Shuffle Lessons, Volume 1

I have an iTunes playlist named Top 1000, and it is the 1000 songs with the highest playcounts. Last night, Colleen and I were hanging out and listening to some music, and I had a great idea. I am going to put this playlist on random and write about the first few songs that play. Might be my personal review of the song, or what influenced the song or who it influenced. Not only does this give me a chance to relisten to songs I probably have listened to in awhile, it will help me learn more about the incredible music I own. Let’s get to it.

1. “Levi Johnston’s Blues” – Ben Folds and Nick Hornby, Lonely Avenue

This might be the easiest to unpack on this first set of five. This is a song off of Lonely Avenue, the joint album between Folds and Hornby. It’s written from the perspective of poor Levi Johnston, an Alaskan kid whose life would be completely different had he just worn a condom. When they were just 18 years old, he and Bristol Palin announced (via Sarah Palin’s campaign) that they were pregnant. And getting married. Poor kid. And that’s essentially the message of the song. He clearly had no idea what he got himself involved in and was in over his head. Obviously, this song paints an unpleasant picture of the entire gang involved. Johnston, the Palin women, and the moral value system their campaign was based upon is not looked on in a favorable light. But whatever your political view is, the song does get its message across in an effective way as most Ben Folds songs do. It takes the pretty awful protagonist and makes him relatable, so rather than judging the kid for being a douche bag (which he clearly is), you’re left shaking your head at how much of a kid he was when the whole thing happened. This doesn’t excuse their behavior, but it makes me feel bad for him and Bristol more than anything else. The song has a very pretty pre-chorus too.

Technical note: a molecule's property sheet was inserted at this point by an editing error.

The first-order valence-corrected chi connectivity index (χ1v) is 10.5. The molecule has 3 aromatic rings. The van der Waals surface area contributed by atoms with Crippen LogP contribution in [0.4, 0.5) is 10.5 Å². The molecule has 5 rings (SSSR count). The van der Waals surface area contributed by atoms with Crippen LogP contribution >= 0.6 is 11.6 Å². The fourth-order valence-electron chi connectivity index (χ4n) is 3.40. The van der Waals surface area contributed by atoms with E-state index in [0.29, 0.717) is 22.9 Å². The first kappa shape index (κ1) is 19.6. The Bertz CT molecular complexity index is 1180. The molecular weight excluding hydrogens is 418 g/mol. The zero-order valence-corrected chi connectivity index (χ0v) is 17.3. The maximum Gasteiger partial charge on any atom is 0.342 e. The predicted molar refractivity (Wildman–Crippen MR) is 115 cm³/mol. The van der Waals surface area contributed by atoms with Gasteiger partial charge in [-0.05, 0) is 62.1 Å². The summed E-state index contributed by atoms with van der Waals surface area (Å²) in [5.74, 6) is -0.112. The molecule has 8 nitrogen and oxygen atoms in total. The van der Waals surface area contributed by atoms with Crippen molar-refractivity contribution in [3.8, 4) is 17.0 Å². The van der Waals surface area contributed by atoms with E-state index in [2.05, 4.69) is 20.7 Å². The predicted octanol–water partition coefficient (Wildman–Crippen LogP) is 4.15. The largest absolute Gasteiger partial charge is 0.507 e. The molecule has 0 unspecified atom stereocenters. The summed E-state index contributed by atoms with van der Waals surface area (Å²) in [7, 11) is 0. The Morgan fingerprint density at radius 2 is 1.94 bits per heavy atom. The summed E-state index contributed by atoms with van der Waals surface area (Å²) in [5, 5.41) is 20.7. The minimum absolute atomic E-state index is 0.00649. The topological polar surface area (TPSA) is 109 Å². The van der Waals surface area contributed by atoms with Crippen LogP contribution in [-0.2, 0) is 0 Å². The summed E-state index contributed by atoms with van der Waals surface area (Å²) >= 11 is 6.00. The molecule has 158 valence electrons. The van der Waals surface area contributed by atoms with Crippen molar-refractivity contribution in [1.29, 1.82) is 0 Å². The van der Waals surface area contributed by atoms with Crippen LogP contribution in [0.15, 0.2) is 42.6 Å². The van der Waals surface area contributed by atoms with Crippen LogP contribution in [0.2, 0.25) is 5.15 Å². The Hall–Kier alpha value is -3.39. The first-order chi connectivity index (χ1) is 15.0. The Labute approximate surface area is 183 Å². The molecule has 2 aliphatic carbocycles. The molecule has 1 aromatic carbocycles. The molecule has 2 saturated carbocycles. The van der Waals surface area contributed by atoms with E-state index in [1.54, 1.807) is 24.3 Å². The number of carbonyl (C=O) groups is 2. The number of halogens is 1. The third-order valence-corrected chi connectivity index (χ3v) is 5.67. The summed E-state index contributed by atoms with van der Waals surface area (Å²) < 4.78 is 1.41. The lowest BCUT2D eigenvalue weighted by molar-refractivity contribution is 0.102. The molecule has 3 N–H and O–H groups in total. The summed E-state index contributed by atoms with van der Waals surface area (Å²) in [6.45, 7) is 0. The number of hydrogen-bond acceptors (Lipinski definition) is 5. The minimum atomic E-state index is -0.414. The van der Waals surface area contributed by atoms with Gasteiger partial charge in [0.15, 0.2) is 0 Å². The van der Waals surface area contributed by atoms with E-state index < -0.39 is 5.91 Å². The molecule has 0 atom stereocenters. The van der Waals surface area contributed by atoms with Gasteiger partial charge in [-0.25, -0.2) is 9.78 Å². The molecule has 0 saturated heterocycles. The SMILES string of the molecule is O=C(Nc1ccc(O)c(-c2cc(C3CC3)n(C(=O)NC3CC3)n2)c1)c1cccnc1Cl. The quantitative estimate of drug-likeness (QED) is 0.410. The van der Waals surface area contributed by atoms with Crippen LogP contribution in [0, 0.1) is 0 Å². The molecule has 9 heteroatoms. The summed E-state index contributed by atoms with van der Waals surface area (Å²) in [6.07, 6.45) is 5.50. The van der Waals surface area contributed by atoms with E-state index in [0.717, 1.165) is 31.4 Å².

2. “The Root” – D’Angelo, Voodoo

Definitely my favorite of this set of five, and the most dense. I listened to this song during my break outside tonight. As the song gets into the penultimate chorus, my head bob got increasingly inaccurate. That’s where the groove lies. The interplay between ?uestlove’s drumming and Charlie Hunter’s bass guitar playing is so laid back. It sounds like they’re playing a game to see who can be behind the beat more often, and they each have their turn. It’s a crazy beat to follow. And the guitar is insane. I mentioned Charlie Hunter; he not only plays bass for this tune, but he is simultaneously laying down the guitar track. The guitar he used was an 8-string guitar/bass combo, so the three low strings are actually bass strings, and the top five are guitar. The way he marries the two sounds so good.

Now focus on D’Angelo. This is how good his whole album is; when I listen to it, I often find myself overlooking his vocals because of how good his instrumentation is. And his vocals are from another world. His voice is saturated with soul. His voice is so strong and stirring that he doesn’t need to stand on the shoulders of the giants of soul, he stands among them. And this song is a perfect example. He sings of the emotional remains of a love that has broken down. This woman has done worked a root on our man D. What I love is the drama he brings to this tune. He speaks about his failed love in terms of life and death and all things in between. “In the name of love and hope, she took my shield and sword, from the pit of the bottom, that knows no floor. Like the rain to the dirt, from the vine to the wine, from the alpha of creation, to the end of all time.” While this might seem a bit sensational, this is how it feels to have love mess you up. Clearly this poor guy is wrecked. But his emotional trauma makes for the funkiest,dirrtiest break-up song ever.